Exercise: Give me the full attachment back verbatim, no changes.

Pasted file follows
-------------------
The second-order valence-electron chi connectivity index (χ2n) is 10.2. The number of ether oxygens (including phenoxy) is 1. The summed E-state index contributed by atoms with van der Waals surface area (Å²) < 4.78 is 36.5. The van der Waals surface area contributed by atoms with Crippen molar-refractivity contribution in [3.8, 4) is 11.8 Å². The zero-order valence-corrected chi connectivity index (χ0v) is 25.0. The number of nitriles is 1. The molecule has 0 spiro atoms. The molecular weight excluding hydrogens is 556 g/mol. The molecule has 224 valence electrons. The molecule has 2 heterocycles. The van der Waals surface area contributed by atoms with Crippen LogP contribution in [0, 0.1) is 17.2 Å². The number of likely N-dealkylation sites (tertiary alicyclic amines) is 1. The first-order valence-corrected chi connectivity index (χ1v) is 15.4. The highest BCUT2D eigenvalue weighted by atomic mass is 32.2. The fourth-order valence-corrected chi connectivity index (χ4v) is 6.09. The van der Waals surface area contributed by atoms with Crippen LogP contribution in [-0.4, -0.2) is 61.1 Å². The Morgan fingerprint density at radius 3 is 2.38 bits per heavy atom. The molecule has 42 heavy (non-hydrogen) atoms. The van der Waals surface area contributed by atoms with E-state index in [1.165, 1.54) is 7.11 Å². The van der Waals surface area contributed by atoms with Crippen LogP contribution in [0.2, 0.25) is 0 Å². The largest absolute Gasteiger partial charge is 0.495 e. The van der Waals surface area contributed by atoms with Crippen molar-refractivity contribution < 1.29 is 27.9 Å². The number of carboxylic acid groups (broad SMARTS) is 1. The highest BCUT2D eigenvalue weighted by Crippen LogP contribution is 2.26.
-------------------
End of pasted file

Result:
The second-order valence-electron chi connectivity index (χ2n) is 10.2. The number of ether oxygens (including phenoxy) is 1. The summed E-state index contributed by atoms with van der Waals surface area (Å²) < 4.78 is 36.5. The van der Waals surface area contributed by atoms with Crippen molar-refractivity contribution in [3.8, 4) is 11.8 Å². The zero-order valence-corrected chi connectivity index (χ0v) is 25.0. The number of nitriles is 1. The molecule has 0 spiro atoms. The molecular weight excluding hydrogens is 556 g/mol. The molecule has 224 valence electrons. The molecule has 2 heterocycles. The van der Waals surface area contributed by atoms with Crippen LogP contribution in [0, 0.1) is 17.2 Å². The number of likely N-dealkylation sites (tertiary alicyclic amines) is 1. The first-order valence-corrected chi connectivity index (χ1v) is 15.4. The highest BCUT2D eigenvalue weighted by atomic mass is 32.2. The fourth-order valence-corrected chi connectivity index (χ4v) is 6.09. The van der Waals surface area contributed by atoms with Crippen LogP contribution in [-0.4, -0.2) is 61.1 Å². The Morgan fingerprint density at radius 3 is 2.38 bits per heavy atom. The molecule has 42 heavy (non-hydrogen) atoms. The van der Waals surface area contributed by atoms with E-state index in [1.165, 1.54) is 7.11 Å². The van der Waals surface area contributed by atoms with Crippen LogP contribution in [0.2, 0.25) is 0 Å². The largest absolute Gasteiger partial charge is 0.495 e. The van der Waals surface area contributed by atoms with Crippen molar-refractivity contribution < 1.29 is 27.9 Å². The number of carboxylic acid groups (broad SMARTS) is 1. The highest BCUT2D eigenvalue weighted by Crippen LogP contribution is 2.26.